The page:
Full-service homecare services are ideal if you can’t be a hands-on employer. They will check caregiver references, handle finances including payroll, taxes, and workman’s compensation. They also take a great deal of responsibility when it comes to supervising the placement and continued success of a caregiver in your home. If you do have the ability to be more involved, you can pursue a private-hire caregiver that you may have learned about through a recommendation or healthcare group. Keep in mind that the background checks and interviewing of potential employees will fall to you, as will payment and insurance. A referral agency offers a middle-of-the-road option, and will handle employee selection and placement before turning over the professional relationship to you.

2. Be clear about your expectations. Before contacting any of the homecare services mentioned above, determine exactly what the needs of you and your loved ones entail. When will the caregiver need to be in your home? Be sure to make a list of duties that will fall to the caregiver, and highlight any specialized care that the senior requires. The more specific you can be, the better your chances of finding a qualified employee with whom you can develop a long-standing professional relationship.

3. Ask questions. Be inquisitive and ask as many questions as necessary to confirm the reputation of the homecare services you investigate. How long has the agency been providing in-home senior care? How extensively are employees screened? Can the agency provide references to you? If emergencies arise during or after work hours, how are they handled and who is responsible for contacting you? Are caregivers supervised regularly when working in private homes? Don’t forget to ask about payroll policies so that you are aware of how the financial aspects of the business deal will be handled.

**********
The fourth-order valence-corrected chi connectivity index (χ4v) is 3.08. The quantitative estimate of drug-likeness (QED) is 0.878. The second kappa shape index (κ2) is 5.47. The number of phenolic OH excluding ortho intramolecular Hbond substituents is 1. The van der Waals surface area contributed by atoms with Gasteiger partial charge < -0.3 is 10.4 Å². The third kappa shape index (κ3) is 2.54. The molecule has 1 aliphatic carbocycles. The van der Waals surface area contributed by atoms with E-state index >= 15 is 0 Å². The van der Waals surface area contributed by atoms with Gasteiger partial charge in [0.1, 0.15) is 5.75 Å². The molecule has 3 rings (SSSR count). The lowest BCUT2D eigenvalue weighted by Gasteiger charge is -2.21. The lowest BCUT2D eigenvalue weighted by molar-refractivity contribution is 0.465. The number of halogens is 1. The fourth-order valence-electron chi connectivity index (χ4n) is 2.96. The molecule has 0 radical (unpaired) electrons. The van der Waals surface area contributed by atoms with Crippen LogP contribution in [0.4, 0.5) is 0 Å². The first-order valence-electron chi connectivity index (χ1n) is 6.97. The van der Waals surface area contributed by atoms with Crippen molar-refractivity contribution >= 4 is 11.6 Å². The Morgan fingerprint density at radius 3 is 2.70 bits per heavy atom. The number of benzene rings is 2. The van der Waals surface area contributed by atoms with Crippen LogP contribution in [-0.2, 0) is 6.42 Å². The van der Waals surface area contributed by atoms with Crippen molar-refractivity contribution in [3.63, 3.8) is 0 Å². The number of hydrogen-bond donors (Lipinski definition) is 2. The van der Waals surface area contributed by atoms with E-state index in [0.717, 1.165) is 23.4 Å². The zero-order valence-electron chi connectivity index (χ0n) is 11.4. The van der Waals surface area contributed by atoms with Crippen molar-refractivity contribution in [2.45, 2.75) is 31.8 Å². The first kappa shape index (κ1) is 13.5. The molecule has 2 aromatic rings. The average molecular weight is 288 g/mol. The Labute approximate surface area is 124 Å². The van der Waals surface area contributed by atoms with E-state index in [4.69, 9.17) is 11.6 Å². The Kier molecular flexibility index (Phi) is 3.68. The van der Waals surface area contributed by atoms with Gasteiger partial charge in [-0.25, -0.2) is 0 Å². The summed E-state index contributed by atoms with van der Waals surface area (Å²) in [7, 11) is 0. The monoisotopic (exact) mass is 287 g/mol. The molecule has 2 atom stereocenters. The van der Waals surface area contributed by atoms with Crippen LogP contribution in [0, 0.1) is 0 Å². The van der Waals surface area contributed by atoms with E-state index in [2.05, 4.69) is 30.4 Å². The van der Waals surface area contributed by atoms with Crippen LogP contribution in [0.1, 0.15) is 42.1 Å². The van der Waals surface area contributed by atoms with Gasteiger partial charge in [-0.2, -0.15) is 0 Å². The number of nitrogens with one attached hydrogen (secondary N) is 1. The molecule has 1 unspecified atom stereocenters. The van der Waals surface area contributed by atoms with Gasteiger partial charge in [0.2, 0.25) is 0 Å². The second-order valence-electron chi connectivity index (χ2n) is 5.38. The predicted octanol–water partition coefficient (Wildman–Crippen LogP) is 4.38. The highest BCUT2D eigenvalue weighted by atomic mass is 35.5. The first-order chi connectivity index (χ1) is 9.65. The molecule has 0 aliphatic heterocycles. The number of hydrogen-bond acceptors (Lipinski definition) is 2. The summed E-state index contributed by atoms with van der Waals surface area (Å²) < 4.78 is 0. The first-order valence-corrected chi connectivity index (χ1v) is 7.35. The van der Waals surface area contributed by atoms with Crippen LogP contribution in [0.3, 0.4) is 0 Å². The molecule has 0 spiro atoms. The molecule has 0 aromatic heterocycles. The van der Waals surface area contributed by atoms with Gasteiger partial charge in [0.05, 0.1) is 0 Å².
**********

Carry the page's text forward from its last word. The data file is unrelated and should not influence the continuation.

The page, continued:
4. Exercise caution and common sense. It is a good idea to meet with the caregiver in person prior to the start of any homecare service. You want to ensure that you find someone with a positive personality who you will be comfortable working with. Additionally, remember that this employee will likely have access to your home when you are away, so plan accordingly. Keep valuables locked away, and monitor your credit card and bank statements regularly.

Appropriate Referrals Or Loss of Patients in the Practice of Specialized Medicine?

I remember vividly when I was working in a large Community-based teaching hospital in the East-Coast of Malaysia that relatively few patients are referred in by the family physicians in town. On the contrary, many patients are referred out of town, in fact to the capital city many hundred kilometers away. This observation is not only made by me alone, but also the other specialists in the hospital.

Specialist practice of Medicine is very dependent on the referrals from the Primary Care Physicians or in some places called Family Physicians or General Practitioners. A smooth professional relationships between the Primary Care Physicians and the Specialists is crucial in a success of any healthcare system in the world. The Primary Care Physicians form as a gatekeeper to the health systems which in many countries are spiraling in cost due to increasing cost of tools and technology which are introduced into healthcare.